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Re: The draft Position statement on the GFDL

[Raul: As I assume you're not subscribed to -legal, I'm taking the
liberty of Cc:'ing you.]

On Sun, 02 May 2004, Raul Miller wrote:
> any technical means of controlling copies (such as having the gnu
> "cp" command installed on your system) could be seen as violating
> the GFDL.

Or chmod, for instance. Yes, this is largely agreed to be one of the
most obvious and glaring bugs in this license.
> However, on re-reading the license, I see that the clause in
> question actually reads:
>    "obstruct or control the reading or further copying of the copies
>     you make or distribute"
> In other words, clause isn't about copying, but about "further
> copying". 

It's actually about both, specifically about the ability of you or
others to read or further copy copies that you have made. Clearly on a
computer, a copy that resides upon the hard drive is a copy that you
(or the administrator) has made, so obstructing or controlling the
further copying (or reading) of that copy is dissallowed by the

> I don't see that this is a problem in the context of the DFSG.  If
> it is, could you spell it out more clearly?

It's a violation of DFSG §6 and §7, as it forms a useage restriction
against a class of users (those who use the work digitally) or an
endeavor (those who must have the work encrypted, or controlled.)
[It's also a violation of Freedom 0[2], the ability to use a work for any
purpose, in any purpose.]

> I don't see that this is a problem in the context of the DFSG.  I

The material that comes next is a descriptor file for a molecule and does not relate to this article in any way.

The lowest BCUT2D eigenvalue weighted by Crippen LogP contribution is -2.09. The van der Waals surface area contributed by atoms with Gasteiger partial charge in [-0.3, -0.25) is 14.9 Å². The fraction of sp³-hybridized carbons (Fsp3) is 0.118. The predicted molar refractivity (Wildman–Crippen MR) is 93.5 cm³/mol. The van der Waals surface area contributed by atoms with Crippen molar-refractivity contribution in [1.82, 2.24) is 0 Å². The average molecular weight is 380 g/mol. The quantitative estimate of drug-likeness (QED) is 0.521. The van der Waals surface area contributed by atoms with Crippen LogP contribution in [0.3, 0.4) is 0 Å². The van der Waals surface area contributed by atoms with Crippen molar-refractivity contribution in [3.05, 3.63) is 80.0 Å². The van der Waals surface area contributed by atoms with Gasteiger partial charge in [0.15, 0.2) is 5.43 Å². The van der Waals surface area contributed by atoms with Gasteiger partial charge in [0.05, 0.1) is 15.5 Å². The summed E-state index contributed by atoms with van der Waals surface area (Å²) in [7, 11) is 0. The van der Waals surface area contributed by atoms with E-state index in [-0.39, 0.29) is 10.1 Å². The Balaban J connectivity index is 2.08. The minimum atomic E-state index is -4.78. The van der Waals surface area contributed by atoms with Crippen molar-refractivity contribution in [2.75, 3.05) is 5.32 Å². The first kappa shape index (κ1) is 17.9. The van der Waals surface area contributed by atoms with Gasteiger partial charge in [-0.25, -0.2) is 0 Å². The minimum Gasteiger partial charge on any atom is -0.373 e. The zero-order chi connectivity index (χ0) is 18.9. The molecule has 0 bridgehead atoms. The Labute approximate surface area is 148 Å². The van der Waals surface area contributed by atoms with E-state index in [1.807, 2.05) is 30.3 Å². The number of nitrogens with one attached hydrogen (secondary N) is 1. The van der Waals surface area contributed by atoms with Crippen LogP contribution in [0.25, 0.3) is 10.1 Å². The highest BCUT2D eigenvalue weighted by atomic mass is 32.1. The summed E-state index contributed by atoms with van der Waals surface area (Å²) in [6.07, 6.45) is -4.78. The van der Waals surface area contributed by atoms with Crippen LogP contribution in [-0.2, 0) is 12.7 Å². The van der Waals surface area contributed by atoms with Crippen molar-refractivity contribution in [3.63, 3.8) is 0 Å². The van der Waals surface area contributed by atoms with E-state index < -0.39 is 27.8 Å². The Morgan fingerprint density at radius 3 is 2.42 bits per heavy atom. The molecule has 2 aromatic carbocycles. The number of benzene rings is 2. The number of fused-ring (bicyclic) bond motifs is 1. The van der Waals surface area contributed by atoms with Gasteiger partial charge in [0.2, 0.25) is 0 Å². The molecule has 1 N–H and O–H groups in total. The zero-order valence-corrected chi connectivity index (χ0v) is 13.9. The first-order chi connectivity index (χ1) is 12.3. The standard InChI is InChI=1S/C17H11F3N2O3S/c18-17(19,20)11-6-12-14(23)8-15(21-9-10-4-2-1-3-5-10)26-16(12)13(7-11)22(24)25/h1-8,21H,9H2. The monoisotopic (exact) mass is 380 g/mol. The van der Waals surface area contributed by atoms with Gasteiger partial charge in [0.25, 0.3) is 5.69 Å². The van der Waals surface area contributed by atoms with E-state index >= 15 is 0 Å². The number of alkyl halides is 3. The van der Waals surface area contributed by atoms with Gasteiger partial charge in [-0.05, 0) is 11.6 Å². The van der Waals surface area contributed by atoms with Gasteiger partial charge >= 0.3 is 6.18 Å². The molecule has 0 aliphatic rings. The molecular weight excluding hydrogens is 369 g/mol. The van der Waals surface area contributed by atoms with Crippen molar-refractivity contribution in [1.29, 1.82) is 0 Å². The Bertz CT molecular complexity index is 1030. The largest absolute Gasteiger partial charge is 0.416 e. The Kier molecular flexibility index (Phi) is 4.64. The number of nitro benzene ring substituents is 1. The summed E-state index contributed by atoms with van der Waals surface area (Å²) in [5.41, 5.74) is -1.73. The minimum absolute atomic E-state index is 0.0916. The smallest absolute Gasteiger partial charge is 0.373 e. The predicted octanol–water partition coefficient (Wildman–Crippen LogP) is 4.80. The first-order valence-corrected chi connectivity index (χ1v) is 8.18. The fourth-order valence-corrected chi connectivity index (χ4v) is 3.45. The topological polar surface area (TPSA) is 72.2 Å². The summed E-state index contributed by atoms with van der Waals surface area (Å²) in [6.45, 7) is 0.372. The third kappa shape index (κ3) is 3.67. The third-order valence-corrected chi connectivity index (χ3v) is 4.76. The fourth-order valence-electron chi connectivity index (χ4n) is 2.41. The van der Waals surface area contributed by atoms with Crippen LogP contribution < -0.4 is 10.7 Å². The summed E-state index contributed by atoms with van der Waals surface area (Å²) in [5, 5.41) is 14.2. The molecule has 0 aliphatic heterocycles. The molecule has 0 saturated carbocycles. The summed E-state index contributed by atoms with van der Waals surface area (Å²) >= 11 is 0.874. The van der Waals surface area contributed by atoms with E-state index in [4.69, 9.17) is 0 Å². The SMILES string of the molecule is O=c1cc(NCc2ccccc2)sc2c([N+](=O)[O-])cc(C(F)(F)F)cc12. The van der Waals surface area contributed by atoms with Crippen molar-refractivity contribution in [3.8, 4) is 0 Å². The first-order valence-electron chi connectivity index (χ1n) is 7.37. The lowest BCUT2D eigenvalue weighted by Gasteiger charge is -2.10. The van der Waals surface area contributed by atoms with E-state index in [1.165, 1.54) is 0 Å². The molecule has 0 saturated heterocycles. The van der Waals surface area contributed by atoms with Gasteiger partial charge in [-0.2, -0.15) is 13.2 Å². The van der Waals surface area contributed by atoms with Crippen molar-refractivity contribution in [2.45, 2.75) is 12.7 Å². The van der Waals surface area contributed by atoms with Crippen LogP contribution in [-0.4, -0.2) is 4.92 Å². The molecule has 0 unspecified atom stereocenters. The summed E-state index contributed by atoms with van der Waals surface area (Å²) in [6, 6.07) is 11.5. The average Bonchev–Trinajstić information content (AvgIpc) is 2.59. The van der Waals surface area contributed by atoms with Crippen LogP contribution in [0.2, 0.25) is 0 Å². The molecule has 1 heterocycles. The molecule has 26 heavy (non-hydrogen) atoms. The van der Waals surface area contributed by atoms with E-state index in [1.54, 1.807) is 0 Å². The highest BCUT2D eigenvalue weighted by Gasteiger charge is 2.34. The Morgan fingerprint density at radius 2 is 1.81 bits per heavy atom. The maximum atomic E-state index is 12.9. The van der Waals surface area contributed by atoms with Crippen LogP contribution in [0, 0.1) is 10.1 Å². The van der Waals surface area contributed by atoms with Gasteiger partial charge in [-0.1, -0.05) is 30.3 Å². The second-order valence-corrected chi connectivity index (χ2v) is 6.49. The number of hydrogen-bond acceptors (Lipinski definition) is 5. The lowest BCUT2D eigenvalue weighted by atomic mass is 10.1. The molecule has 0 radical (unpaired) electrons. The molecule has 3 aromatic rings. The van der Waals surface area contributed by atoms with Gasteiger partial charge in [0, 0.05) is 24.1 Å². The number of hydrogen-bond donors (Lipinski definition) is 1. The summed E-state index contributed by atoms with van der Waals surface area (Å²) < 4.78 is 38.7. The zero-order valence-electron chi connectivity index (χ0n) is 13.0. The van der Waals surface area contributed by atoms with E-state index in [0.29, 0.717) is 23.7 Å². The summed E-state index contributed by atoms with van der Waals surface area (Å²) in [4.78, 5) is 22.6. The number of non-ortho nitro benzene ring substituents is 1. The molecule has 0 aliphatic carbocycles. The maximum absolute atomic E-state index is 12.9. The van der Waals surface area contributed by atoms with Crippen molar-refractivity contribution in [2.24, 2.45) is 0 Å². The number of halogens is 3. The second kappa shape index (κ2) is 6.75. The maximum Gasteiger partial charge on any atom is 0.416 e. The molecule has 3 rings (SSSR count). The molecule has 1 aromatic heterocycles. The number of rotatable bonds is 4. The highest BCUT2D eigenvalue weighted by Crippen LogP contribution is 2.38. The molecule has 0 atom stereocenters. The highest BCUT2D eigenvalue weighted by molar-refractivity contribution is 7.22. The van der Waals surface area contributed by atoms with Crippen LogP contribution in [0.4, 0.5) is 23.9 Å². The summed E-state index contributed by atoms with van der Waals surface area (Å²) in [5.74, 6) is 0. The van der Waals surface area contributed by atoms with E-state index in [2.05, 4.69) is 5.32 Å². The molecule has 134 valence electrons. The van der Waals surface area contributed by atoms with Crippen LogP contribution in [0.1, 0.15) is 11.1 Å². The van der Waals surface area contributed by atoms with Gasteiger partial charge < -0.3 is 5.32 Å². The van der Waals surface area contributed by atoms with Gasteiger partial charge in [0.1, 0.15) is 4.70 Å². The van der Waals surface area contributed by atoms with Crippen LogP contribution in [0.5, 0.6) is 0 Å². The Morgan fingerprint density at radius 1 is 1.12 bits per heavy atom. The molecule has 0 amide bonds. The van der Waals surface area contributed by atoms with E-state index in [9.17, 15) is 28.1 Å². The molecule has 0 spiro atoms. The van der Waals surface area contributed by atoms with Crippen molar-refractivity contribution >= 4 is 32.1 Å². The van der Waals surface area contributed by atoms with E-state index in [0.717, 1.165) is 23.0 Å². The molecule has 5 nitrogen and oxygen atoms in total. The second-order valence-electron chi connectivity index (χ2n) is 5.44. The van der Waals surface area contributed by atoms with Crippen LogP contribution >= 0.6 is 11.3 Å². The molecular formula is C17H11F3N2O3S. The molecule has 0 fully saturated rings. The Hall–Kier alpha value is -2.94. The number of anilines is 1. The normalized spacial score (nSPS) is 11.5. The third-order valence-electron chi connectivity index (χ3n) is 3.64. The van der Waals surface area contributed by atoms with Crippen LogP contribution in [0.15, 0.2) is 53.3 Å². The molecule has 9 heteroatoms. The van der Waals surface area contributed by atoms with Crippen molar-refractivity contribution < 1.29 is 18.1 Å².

> see that the restrictions are different from GPL restrictions, but
> the DFSG does not require all licenses be GPL compatible.

I'm not sure if it's been raised in the context of the DFSG, but as
some people have been mixing and matching GFDLed works with GPLed
works, or seem to want to, this was something that came up in

>    Invariant Sections
> redistribution of derived works are allowed

Redistribution of derived (or modified) works of specific sections are
dissallowed. We have long held that licenses which require that
specific parts of the functional work be unmodifiable are non-free
because they violate DFSG §3.[3]

> these points are not GFDL specific -- and aer more a problem in the
> sense that the DFSG allows the GFDL than anything else.

We, in general, have been viewing the DFSG as a set of guidelines,
rather than a definition (vis. the OSI's OSD). As such, we really
haven't had a problem with interpreting the guidelines broadly instead
of narrowly, and thus capture these licenses which may pass the
letter, but violate the spirit.

1: RMS seems to have noticed this (and we made Eben aware of it)
although he didn't specify what he was going to do about it:
2: http://www.gnu.org/philosophy/free-sw.html
3: We may actually have an interesting aspect with this licence and
it's interaction with droit d' auter.
Three little words. (In decending order of importance.)
 -- hugh macleod http://www.gapingvoid.com/graphics/batch35.php


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